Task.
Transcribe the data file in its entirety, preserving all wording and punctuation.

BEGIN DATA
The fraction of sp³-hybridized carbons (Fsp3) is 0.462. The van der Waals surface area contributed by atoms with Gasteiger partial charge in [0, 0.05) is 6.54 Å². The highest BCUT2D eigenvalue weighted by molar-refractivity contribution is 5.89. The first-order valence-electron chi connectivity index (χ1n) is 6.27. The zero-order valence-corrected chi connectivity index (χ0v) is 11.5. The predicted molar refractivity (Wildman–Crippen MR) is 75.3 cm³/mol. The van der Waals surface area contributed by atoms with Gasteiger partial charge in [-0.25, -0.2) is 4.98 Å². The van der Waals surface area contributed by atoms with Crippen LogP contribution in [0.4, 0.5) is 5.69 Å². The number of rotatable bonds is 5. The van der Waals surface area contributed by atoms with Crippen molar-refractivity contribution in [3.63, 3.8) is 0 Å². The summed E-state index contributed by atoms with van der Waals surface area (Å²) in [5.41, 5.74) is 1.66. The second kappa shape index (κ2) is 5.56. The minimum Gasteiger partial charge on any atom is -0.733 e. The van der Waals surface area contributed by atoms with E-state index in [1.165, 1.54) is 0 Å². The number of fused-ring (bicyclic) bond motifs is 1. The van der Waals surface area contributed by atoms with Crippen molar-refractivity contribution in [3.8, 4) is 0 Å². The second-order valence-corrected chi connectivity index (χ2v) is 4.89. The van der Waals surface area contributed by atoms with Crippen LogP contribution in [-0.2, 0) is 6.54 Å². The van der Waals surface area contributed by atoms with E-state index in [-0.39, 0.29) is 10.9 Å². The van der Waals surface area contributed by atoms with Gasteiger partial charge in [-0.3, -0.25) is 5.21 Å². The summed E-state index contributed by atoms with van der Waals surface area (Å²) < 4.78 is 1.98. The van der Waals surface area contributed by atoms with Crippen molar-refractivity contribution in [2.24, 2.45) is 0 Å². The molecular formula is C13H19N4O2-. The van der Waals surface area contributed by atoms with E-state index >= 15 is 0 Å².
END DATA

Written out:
The fraction of sp³-hybridized carbons (Fsp3) is 0.462. The van der Waals surface area contributed by atoms with Gasteiger partial charge in [0, 0.05) is 6.54 Å². The highest BCUT2D eigenvalue weighted by molar-refractivity contribution is 5.89. The first-order valence-electron chi connectivity index (χ1n) is 6.27. The zero-order valence-corrected chi connectivity index (χ0v) is 11.5. The predicted molar refractivity (Wildman–Crippen MR) is 75.3 cm³/mol. The van der Waals surface area contributed by atoms with Gasteiger partial charge in [-0.25, -0.2) is 4.98 Å². The van der Waals surface area contributed by atoms with Crippen LogP contribution in [0.4, 0.5) is 5.69 Å². The number of rotatable bonds is 5. The van der Waals surface area contributed by atoms with Crippen molar-refractivity contribution in [3.63, 3.8) is 0 Å². The summed E-state index contributed by atoms with van der Waals surface area (Å²) in [5.41, 5.74) is 1.66. The second kappa shape index (κ2) is 5.56. The minimum Gasteiger partial charge on any atom is -0.733 e. The van der Waals surface area contributed by atoms with E-state index in [1.165, 1.54) is 0 Å². The number of fused-ring (bicyclic) bond motifs is 1. The van der Waals surface area contributed by atoms with Crippen molar-refractivity contribution in [3.8, 4) is 0 Å². The second-order valence-corrected chi connectivity index (χ2v) is 4.89. The van der Waals surface area contributed by atoms with Crippen LogP contribution in [-0.2, 0) is 6.54 Å². The van der Waals surface area contributed by atoms with E-state index in [-0.39, 0.29) is 10.9 Å². The van der Waals surface area contributed by atoms with Gasteiger partial charge in [-0.3, -0.25) is 5.21 Å². The summed E-state index contributed by atoms with van der Waals surface area (Å²) < 4.78 is 1.98. The van der Waals surface area contributed by atoms with Crippen molar-refractivity contribution in [2.24, 2.45) is 0 Å². The molecular formula is C13H19N4O2-. The van der Waals surface area contributed by atoms with E-state index >= 15 is 0 Å².